From the Magazine
How to 'cheat' at putting
Colin Anderson Productions pty ltd
Ben Hogan was famously irritated by fellow players who survived on tour thanks to their putting. Why should such a specialized skill count so much toward the final outcome?
In a way, players who can really roll the ball are cheating—or at least hacking the system. A good putting stroke works like an eraser for sketchier parts of your game. Miss a green with a bad iron shot and leave your chip 12 feet short? A good putt turns a bogey into a par. It’s like the bad shots never happened.
But what if you don’t look like Ben Crenshaw or Inbee Park as you stand over your putts? What if you consider yourself a bad putter? It doesn’t have to be that way. There are some things I can show you to turn your putting around pretty fast—simple things, in fact. With these technical adjustments, visualization tricks and a possible equipment change, you can find the cheat code you need to change putting from a weakness to a strength.
The first task is to open your mind. You hear a lot of talk about fundamentals in golf, but the reality in putting is, there’s no one grip style or stroke style that is ideal. You can—and should—try some different things to find a style that matches your body and what you see.
Why does bad putting happen? At the fundamental level, it’s because the face is moving too unpredictably, and you can’t make the ball go where you intend it to go. If that’s happening to you, I bet it starts with using the wrong grip.
GRIP STYLES: SHOULD YOU CHANGE IT UP?
If your full-swing grip is weak, try the “saw” grip, with the shaft across the fingers of your dominant hand (top photo, left) for better clubface control. Is your grip strong? Eliminate erratic strokes with the “claw,” holding the putter more like a pencil (top photo, right), or cross-handed (bottom photo, left). The arm-lock method (bottom photo, right) is great for golfers with shaky hands.
There’s been an epidemic of players tucking their elbows into their sides as they putt—mostly to keep extra movement out of the stroke. But how your body is constructed might not jibe with that style. If you make your full swing with a weaker grip, your trail elbow works more off your body. Pinching your elbows tight to your sides works against the way your body wants to operate. For you, changing to a “saw” grip (see Grip Styles) with the trail hand turned and working along the target line would be my recommendation. One PGA Tour player I worked with this past year grudgingly switched to a saw grip in our first putting session. After the first ball, he stood up and said, “This is like cheating.” He had found a match between his body and a putting style.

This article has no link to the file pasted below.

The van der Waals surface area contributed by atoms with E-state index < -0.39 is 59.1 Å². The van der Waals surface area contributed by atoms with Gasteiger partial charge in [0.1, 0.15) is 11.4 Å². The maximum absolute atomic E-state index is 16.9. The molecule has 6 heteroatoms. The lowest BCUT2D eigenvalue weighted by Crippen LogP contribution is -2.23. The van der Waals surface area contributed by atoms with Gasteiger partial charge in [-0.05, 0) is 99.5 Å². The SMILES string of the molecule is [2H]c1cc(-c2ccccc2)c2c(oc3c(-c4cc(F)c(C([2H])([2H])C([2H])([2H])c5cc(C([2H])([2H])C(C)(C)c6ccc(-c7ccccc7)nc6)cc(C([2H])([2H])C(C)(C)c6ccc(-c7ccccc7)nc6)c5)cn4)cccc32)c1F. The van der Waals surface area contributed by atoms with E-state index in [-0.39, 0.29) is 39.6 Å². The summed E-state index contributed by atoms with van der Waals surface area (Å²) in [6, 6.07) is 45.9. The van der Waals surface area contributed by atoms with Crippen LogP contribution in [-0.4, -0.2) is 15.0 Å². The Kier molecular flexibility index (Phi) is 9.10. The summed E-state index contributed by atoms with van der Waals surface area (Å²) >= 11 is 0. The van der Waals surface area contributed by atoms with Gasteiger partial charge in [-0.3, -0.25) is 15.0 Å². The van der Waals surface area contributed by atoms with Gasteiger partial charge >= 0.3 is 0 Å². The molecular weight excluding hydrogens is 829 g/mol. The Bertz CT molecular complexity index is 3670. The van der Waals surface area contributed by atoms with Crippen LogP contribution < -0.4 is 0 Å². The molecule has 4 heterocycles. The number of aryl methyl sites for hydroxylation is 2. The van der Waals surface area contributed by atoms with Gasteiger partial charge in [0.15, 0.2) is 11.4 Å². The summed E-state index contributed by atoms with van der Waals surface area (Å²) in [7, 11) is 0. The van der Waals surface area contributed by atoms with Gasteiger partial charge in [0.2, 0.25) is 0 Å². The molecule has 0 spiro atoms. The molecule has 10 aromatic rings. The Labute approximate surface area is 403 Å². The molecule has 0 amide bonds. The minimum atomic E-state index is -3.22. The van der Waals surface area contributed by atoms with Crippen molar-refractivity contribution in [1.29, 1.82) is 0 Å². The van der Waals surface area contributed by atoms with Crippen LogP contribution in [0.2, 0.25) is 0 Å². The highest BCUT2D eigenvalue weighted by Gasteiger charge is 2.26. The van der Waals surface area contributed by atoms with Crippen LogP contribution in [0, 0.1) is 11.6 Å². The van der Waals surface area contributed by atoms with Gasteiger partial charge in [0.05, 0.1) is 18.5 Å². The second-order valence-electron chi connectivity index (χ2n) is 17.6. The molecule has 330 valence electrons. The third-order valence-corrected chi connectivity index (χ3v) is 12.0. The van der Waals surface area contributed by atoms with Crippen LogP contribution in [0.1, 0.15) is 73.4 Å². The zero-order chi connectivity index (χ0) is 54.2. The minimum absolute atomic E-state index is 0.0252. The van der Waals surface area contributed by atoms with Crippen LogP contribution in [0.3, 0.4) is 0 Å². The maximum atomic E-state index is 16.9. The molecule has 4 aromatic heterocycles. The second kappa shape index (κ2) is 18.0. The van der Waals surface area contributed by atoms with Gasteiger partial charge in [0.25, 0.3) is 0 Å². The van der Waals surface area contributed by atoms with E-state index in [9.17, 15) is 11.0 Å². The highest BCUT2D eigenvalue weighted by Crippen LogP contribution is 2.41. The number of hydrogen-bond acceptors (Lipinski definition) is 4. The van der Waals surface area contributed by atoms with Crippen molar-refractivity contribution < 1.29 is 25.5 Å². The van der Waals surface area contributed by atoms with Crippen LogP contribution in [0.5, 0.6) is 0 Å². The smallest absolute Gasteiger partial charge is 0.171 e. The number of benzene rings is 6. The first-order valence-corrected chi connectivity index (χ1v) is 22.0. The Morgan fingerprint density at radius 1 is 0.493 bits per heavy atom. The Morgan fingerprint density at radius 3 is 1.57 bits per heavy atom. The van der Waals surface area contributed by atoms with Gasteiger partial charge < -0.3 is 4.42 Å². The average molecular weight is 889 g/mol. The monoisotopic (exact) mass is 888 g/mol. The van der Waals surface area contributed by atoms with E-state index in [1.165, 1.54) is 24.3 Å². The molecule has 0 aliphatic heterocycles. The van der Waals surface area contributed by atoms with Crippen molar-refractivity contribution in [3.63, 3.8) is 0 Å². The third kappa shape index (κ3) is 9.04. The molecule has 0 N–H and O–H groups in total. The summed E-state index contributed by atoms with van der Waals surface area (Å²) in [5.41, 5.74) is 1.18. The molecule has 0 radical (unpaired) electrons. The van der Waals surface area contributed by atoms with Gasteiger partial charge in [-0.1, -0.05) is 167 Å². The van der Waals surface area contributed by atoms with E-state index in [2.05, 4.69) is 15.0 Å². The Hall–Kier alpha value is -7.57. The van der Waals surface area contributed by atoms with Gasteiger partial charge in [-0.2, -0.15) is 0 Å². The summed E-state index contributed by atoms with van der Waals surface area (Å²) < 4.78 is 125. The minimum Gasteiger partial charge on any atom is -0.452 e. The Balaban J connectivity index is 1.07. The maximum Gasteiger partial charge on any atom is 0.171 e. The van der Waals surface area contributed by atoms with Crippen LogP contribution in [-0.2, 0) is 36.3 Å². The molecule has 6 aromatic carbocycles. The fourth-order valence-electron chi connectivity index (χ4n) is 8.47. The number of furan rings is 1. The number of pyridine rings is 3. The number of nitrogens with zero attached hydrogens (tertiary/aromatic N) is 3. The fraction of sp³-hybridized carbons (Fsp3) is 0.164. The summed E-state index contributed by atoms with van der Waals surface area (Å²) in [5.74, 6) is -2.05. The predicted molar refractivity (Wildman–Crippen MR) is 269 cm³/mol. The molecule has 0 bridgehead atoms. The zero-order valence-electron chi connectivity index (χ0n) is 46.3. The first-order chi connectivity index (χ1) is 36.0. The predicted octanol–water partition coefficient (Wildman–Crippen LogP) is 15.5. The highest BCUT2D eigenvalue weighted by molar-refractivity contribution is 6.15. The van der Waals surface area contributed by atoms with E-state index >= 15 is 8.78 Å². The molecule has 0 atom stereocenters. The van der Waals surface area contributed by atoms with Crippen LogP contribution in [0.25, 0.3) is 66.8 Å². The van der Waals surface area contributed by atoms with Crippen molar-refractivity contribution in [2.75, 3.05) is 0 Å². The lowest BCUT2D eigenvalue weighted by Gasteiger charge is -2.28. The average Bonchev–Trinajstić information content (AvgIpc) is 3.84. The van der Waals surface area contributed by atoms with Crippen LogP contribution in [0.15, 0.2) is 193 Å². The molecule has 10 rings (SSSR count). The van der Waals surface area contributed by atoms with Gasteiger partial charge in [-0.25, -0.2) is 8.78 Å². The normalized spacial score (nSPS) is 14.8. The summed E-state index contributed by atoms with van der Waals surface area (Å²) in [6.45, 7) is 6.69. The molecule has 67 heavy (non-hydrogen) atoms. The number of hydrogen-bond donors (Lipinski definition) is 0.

If you’re a strong-grip player, and you haven’t been able to control the face, holding the putter with the “claw” style or cross-handed are great options. You’ll be able to keep your elbows closer to your body in a way that prevents your spine from tilting too much. When you’re more level, the club can swing more neutrally. That’s a trick players such as Bernhard Langer, Jim Furyk and Padraig Harrington have turned to.
IT’S LEGAL: WHY ARM-LOCKING IS LIKE STEALING
Anchoring a custom-made putter to the lead forearm—which is allowed by rules-makers— takes the hands completely out of the stroke. You use the shoulders and rib cage to move the putter (above), which greatly increases the ability to control the clubface through impact.